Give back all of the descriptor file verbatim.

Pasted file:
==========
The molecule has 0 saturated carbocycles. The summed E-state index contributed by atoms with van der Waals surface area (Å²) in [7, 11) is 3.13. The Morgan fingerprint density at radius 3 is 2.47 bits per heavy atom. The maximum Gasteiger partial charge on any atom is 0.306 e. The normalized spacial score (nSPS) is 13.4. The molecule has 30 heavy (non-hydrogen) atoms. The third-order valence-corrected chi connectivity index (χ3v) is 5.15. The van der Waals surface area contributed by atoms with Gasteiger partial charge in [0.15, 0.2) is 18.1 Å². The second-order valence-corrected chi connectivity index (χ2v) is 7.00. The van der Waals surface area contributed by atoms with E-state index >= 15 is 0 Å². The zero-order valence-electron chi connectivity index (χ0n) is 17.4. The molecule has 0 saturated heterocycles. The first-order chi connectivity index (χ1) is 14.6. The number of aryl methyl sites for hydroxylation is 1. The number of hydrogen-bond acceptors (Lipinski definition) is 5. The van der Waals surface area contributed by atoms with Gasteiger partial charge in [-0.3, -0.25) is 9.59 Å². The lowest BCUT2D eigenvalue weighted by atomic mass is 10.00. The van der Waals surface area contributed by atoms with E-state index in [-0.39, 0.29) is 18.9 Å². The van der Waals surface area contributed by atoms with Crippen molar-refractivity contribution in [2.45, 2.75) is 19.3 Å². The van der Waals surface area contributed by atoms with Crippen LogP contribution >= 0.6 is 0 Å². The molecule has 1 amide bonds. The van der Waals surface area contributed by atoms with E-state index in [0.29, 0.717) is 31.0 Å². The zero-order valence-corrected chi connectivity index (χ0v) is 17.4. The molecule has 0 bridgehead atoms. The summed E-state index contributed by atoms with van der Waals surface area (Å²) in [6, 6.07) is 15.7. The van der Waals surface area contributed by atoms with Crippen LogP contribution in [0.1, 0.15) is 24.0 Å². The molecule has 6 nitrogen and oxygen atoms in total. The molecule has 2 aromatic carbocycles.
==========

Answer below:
The molecule has 0 saturated carbocycles. The summed E-state index contributed by atoms with van der Waals surface area (Å²) in [7, 11) is 3.13. The Morgan fingerprint density at radius 3 is 2.47 bits per heavy atom. The maximum Gasteiger partial charge on any atom is 0.306 e. The normalized spacial score (nSPS) is 13.4. The molecule has 30 heavy (non-hydrogen) atoms. The third-order valence-corrected chi connectivity index (χ3v) is 5.15. The van der Waals surface area contributed by atoms with Gasteiger partial charge in [0.15, 0.2) is 18.1 Å². The second-order valence-corrected chi connectivity index (χ2v) is 7.00. The van der Waals surface area contributed by atoms with E-state index >= 15 is 0 Å². The zero-order valence-electron chi connectivity index (χ0n) is 17.4. The molecule has 0 saturated heterocycles. The first-order chi connectivity index (χ1) is 14.6. The number of aryl methyl sites for hydroxylation is 1. The number of hydrogen-bond acceptors (Lipinski definition) is 5. The van der Waals surface area contributed by atoms with Gasteiger partial charge in [-0.3, -0.25) is 9.59 Å². The lowest BCUT2D eigenvalue weighted by atomic mass is 10.00. The van der Waals surface area contributed by atoms with E-state index in [-0.39, 0.29) is 18.9 Å². The van der Waals surface area contributed by atoms with Crippen molar-refractivity contribution in [2.45, 2.75) is 19.3 Å². The van der Waals surface area contributed by atoms with Crippen LogP contribution >= 0.6 is 0 Å². The molecule has 1 amide bonds. The van der Waals surface area contributed by atoms with E-state index in [0.29, 0.717) is 31.0 Å². The zero-order valence-corrected chi connectivity index (χ0v) is 17.4. The molecule has 0 bridgehead atoms. The summed E-state index contributed by atoms with van der Waals surface area (Å²) in [6, 6.07) is 15.7. The van der Waals surface area contributed by atoms with Crippen LogP contribution in [0.1, 0.15) is 24.0 Å². The molecule has 6 nitrogen and oxygen atoms in total. The molecule has 2 aromatic carbocycles.